28 Apr 20. USAF contracts AAR to produce and repair 463L Cargo Pallets. The US Air Force (USAF) has awarded a $125m contract to AAR’s Mobility Systems division for the production and repair of 463L cargo pallets. The firm-fixed-price (FFP) contract carries one base year period and four one-year options. As agreed, AAR Mobility Systems will carry out the contract works at Cadillac in Michigan.
AAR Mobility Systems senior vice-president Lee Krantz said: “AAR continues to produce and maintain this strategic asset for the US Air Force to ensure it meets its worldwide operational requirements.
“For many years, AAR has been proud to provide the 463L cargo pallet to the US Armed Forces, its allies, and other US Government agencies.”
The 463L cargo pallets are a standardised version used by the USAF to transport military air cargo. The 463L USAF design uses a lightweight balsa wood core to optimise strength-to-weight performance and reliability.
Usually, these pallets are used to load and offload cargo on a different military and commercial aircraft.
As a division of AAR, AAR Mobility Systems supplies rapid deployment equipment such as mobile tactical shelters, pallets and expeditionary containers to the armed forces.
The AAR Mobility Systems product portfolio also comprises large lightweight structural assemblies and platforms for mission-critical functions.
Meanwhile, the USAF has stepped up efforts to support the fight against Covid-19 pandemic.
Earlier this week, more than 150 additional airforce reserve medical specialists were mobilised to support medical staff in New York, New Jersey and Connecticut.
Overall, more than 770 Air Force Reservists were mobilised to fight the pandemic that has infected more than 988,000 in the US. (Source: airforce-technology.com)
28 Apr 20. Volunteers Get ‘Blue light’ to Crew Civilian Ambulances. Royal Air Force stations are helping the NHS fight Coronavirus in their region by manning civilian ambulances. Teams at RAF Henlow, RAF Honington and RAF Marham have each taken delivery of emergency vehicles to aid the East of England Ambulance Service Trust (EEAST) with the surge in virus-related calls.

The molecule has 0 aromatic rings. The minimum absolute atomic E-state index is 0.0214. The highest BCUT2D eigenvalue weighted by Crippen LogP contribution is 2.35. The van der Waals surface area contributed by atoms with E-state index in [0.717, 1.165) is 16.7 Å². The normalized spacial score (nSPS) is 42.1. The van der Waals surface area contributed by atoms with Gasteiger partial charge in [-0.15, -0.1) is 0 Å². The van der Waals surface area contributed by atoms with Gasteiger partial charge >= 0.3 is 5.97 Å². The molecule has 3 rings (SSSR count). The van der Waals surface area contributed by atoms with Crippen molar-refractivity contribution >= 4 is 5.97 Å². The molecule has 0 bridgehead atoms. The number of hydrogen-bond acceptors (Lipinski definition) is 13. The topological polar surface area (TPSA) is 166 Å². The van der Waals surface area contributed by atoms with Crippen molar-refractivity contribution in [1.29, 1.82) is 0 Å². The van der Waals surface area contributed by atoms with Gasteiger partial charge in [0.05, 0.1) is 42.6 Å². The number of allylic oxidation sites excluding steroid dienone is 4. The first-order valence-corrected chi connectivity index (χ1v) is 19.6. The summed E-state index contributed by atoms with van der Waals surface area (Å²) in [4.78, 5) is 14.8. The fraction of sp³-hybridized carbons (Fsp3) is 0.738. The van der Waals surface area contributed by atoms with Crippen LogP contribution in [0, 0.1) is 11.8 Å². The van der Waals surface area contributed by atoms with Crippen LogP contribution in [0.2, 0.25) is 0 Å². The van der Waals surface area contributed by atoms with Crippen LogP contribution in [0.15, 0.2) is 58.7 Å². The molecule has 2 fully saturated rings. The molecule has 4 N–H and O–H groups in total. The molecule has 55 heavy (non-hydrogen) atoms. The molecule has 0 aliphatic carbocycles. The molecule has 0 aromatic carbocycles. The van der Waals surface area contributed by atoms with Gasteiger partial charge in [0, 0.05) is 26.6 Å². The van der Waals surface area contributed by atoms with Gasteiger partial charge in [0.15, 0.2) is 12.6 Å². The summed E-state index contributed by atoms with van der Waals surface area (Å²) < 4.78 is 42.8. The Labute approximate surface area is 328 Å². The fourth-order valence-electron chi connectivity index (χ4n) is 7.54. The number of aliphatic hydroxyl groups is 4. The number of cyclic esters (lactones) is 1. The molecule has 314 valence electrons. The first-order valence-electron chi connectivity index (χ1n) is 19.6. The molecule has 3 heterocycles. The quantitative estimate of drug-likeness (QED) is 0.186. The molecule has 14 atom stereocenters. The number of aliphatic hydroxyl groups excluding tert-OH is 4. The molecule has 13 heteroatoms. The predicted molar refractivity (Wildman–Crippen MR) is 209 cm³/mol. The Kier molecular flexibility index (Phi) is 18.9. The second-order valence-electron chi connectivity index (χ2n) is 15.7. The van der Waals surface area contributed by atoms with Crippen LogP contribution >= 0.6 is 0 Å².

The five two-man vehicles, and two rapid response cars, are crewed by co-responders, volunteers from various trades across the force who have trained in life-saving techniques and attend emergencies outside of their RAF duties.
With some intensive clinical up-skilling from the EEAST the teams are on duty, responding to emergency calls in Bedfordshire, Suffolk and Norfolk. Some of the co-responders have amassed thousands of hours of volunteering and responding to 999 calls for the NHS.
RAF Marham Station Commander, Group Captain James Beck, said: “I am very proud of what the team have done to support the NHS and how valuable our volunteers are to our local community.”
The training package provided to the RAF personnel included virus-specific training, including use of PPE, hospital handover procedures and emergency transfer practice.
RAF Honington Station Commander, Group Captain Matt Radnall, said: “I’m delighted our personnel are able to provide direct support to the NHS ambulance service in our region. They are well trained and very much looking forward to playing their part in this incredibly important role.”
RAF Henlow Station Commander, Wing Commander Rachel Mawdsley, said:
“It is vitally important that we are able to support the NHS and the East of England Ambulance Service Trust. Our team is made up of trained military personnel from RAF Henlow, as well as from JITG Chicksands, RAF Wyton, MBDA Stevenage and RAF Halton and is operating right across Bedfordshire.”